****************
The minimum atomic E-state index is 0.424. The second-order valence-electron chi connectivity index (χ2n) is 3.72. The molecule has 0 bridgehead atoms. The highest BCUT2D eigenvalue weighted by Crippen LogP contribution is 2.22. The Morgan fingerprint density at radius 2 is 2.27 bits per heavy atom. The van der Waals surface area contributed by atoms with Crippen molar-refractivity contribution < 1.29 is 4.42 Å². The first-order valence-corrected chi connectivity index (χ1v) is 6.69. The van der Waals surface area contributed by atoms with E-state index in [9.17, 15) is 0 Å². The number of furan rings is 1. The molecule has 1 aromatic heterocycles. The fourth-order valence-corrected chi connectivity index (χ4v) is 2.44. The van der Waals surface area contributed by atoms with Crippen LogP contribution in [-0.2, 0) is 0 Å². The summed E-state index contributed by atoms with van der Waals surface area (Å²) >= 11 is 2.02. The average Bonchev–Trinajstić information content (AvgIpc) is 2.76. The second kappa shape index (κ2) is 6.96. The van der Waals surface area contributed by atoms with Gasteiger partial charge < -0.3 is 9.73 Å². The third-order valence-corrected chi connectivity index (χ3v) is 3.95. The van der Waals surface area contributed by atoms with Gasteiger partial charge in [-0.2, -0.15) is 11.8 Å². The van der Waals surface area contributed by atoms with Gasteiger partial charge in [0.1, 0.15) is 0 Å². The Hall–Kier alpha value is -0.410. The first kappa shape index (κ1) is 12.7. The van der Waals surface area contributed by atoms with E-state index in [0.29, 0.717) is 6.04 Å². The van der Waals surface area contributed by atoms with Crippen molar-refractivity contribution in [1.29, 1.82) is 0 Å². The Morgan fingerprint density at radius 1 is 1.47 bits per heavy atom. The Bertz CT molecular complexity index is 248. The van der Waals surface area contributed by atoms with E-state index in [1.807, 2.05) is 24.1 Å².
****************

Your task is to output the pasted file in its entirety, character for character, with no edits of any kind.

The minimum atomic E-state index is 0.424. The second-order valence-electron chi connectivity index (χ2n) is 3.72. The molecule has 0 bridgehead atoms. The highest BCUT2D eigenvalue weighted by Crippen LogP contribution is 2.22. The Morgan fingerprint density at radius 2 is 2.27 bits per heavy atom. The van der Waals surface area contributed by atoms with Crippen molar-refractivity contribution < 1.29 is 4.42 Å². The first-order valence-corrected chi connectivity index (χ1v) is 6.69. The van der Waals surface area contributed by atoms with E-state index in [9.17, 15) is 0 Å². The number of furan rings is 1. The molecule has 1 aromatic heterocycles. The fourth-order valence-corrected chi connectivity index (χ4v) is 2.44. The van der Waals surface area contributed by atoms with Crippen LogP contribution in [-0.2, 0) is 0 Å². The summed E-state index contributed by atoms with van der Waals surface area (Å²) >= 11 is 2.02. The average Bonchev–Trinajstić information content (AvgIpc) is 2.76. The second kappa shape index (κ2) is 6.96. The van der Waals surface area contributed by atoms with Gasteiger partial charge < -0.3 is 9.73 Å². The third-order valence-corrected chi connectivity index (χ3v) is 3.95. The van der Waals surface area contributed by atoms with Gasteiger partial charge in [-0.2, -0.15) is 11.8 Å². The van der Waals surface area contributed by atoms with Gasteiger partial charge in [0.1, 0.15) is 0 Å². The Hall–Kier alpha value is -0.410. The first kappa shape index (κ1) is 12.7. The van der Waals surface area contributed by atoms with E-state index in [0.29, 0.717) is 6.04 Å². The van der Waals surface area contributed by atoms with Crippen molar-refractivity contribution in [1.29, 1.82) is 0 Å². The Morgan fingerprint density at radius 1 is 1.47 bits per heavy atom. The Bertz CT molecular complexity index is 248. The van der Waals surface area contributed by atoms with E-state index in [1.807, 2.05) is 24.1 Å².